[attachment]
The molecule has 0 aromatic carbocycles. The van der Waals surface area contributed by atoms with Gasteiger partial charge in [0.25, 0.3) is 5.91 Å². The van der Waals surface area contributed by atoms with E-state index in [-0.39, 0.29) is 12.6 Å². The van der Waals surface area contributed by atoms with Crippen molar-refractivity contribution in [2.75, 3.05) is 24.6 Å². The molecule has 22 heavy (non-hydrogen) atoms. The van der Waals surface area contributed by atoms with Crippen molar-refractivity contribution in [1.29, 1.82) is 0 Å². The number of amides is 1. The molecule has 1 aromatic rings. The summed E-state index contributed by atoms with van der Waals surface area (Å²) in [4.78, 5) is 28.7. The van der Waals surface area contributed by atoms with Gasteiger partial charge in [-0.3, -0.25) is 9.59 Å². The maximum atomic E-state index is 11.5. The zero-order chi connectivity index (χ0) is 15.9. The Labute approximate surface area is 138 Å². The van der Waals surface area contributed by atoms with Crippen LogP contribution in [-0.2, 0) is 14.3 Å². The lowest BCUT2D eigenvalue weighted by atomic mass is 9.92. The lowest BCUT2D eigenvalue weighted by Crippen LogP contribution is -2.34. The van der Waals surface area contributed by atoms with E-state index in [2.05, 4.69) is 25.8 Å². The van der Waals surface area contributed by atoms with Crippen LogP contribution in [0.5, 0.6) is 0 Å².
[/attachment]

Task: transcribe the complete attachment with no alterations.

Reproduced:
The molecule has 0 aromatic carbocycles. The van der Waals surface area contributed by atoms with Gasteiger partial charge in [0.25, 0.3) is 5.91 Å². The van der Waals surface area contributed by atoms with E-state index in [-0.39, 0.29) is 12.6 Å². The van der Waals surface area contributed by atoms with Crippen molar-refractivity contribution in [2.75, 3.05) is 24.6 Å². The molecule has 22 heavy (non-hydrogen) atoms. The van der Waals surface area contributed by atoms with Crippen molar-refractivity contribution in [1.29, 1.82) is 0 Å². The number of amides is 1. The molecule has 1 aromatic rings. The summed E-state index contributed by atoms with van der Waals surface area (Å²) in [4.78, 5) is 28.7. The van der Waals surface area contributed by atoms with Gasteiger partial charge in [-0.3, -0.25) is 9.59 Å². The maximum atomic E-state index is 11.5. The zero-order chi connectivity index (χ0) is 15.9. The Labute approximate surface area is 138 Å². The van der Waals surface area contributed by atoms with Crippen LogP contribution in [-0.2, 0) is 14.3 Å². The lowest BCUT2D eigenvalue weighted by atomic mass is 9.92. The lowest BCUT2D eigenvalue weighted by Crippen LogP contribution is -2.34. The van der Waals surface area contributed by atoms with E-state index in [2.05, 4.69) is 25.8 Å². The van der Waals surface area contributed by atoms with Crippen LogP contribution in [0.5, 0.6) is 0 Å².